Tag Archive | Artist

Favorite Pink Artworks From the Affordable Art Fair, Fall 2017!

AAF Front Doors
All Photos By Gail

Whether you’re an experienced art collector, a new investor looking for pieces with a personal resonance to enliven your home decor, or an art fan just looking for ideas, the Affordable Art Fair, which makes a biannual stop in Manhattan, is a must-attend event. Art Galleries come from around the globe to offer something for every taste beyond what you can find in the NYC galleries.

AAF NY Fall 2017

The AAFNY made its Fall stop at the Metropolitan Pavilion event space from September 14th through the 17th, but we made the scene for the Press Preview on Wednesday and hit each both in the search of the best Pink Art (which includes art in  varying shades of pink, and art with pink as a secondary color), which is how we break it down. Enjoy!

Art By Devra Freelander

The Recent Graduate Exhibition, displayed in the exterior and entry lobbies of the Metropolitan Pavilion, is a dedicated platform that supports emerging artists and curators within the contemporary art community. This fall, AAFNY featured two artists, one being New York-based sculptor Devra Freelander’s minimalist works like the one you see above.

Soft Sculpture Gun

Also chosen for this honor was Natalie Baxter, whose contribution, a series called Warm Gun, consisted of a  colorful array of soft gun and firearm sculptures, each with a unique patchwork fabric construction. Topical!

I Love Plastic
Brett Goldstar’s I Love Plastic at Tag Fine Arts of London

An Art Fair wouldn’t be complete with the world’s most overly-licensed image of the late Marilyn Monroe showing up in multiple incarnations. We love this one though for its subtle incorporation of pop culture icons as part of the mosaic matrix that makes up her face. Take a look below.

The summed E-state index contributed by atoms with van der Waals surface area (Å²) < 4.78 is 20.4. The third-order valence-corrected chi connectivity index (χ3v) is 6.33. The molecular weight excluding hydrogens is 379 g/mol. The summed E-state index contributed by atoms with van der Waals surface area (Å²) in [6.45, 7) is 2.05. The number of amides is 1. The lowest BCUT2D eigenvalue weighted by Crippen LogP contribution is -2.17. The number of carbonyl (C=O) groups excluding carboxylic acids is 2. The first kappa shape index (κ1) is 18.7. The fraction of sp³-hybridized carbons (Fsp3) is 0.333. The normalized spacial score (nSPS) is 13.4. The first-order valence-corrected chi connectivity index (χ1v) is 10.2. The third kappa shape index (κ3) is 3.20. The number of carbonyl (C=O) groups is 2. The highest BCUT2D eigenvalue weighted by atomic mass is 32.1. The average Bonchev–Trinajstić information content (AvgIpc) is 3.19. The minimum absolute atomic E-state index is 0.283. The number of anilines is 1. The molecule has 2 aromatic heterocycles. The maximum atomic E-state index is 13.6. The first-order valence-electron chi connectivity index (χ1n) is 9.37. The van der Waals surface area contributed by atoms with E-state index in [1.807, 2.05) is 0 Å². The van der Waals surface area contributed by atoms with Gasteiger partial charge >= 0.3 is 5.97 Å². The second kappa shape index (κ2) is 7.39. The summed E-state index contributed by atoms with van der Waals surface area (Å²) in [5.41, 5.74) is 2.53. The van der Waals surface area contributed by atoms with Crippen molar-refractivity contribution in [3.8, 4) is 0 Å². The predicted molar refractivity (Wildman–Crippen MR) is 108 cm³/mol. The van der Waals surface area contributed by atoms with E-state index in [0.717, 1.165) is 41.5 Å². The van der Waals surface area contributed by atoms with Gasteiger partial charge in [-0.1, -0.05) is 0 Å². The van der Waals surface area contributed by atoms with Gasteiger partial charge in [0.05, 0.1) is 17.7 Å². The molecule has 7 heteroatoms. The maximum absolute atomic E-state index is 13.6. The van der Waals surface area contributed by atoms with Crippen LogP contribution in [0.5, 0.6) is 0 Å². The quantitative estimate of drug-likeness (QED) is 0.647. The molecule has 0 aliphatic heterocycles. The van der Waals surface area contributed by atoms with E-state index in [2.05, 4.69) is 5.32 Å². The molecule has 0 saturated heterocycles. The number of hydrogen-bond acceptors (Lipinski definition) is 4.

Pink Pop Culture Icons 1

Fun! Here’s another section.

Pink Pop Culture Icons 2

You could make game of trying to be the one who can accurately identify the most faces! Even better: make it a Drinking Game!

Rock n Roll Tribute
Rock ‘n’ Roll Tribute By Josefina Wendel Carlsson at Agora Gallery, NYC

Always

Hanna Moore, Always, at Lustre Contemporary, a Virtual Gallery which specializes in work by Canadian Artists.

Wyoming Moon
Steve Harris, Wyoming Moon at Paint Box Gallery, New York City

Cosmogonia Rosa

Cosmogonia Rosa By Isabelita Valdecasas at Soraya Cartategui, Spain

Brickbrick

Brickbrick By Chang-Hwan Park at Genuine Global Company, Seoul, South Korea

Art from Studio Paradise

Unidentified Art from Studio Paradise, Dubai, UAE

Lac Rose By Fei Alexeli at Retrospect Galleries

Lac Rose By Fei Alexeli at Retrospect Galleries, Australia

In-Gong Cosmic Dust 2 at Ginuine Global Company

In-Gong, Cosmic Dust 2, at Genuine Global Company

Morning 7

Morning 7 by Gyee-Won Han at Genuine Global Company

Scented Garden Suite

Madeleine Lamon0t, Scented Garden Suite, at Lamont Stewart Art Projects of Toronto

Coeur De Soldat Pollock (Heart Of Soldier Pollock ) by Stéphane Gautier (Galerie Barrou Planquart, Partis) is made up of thousands of tiny Pink Army Men.

Detail from Coeur De Soldat Pollock
Coeur De Soldat Pollock, Detail

Happy Mind Happy Life

Continuing with Gautier‘s use of miniatures as a signature motif, the artist also likes to work with plastic Gummy Bear replicas adhered to his canvases, as seen in the above work, Happy Mind Happy Life.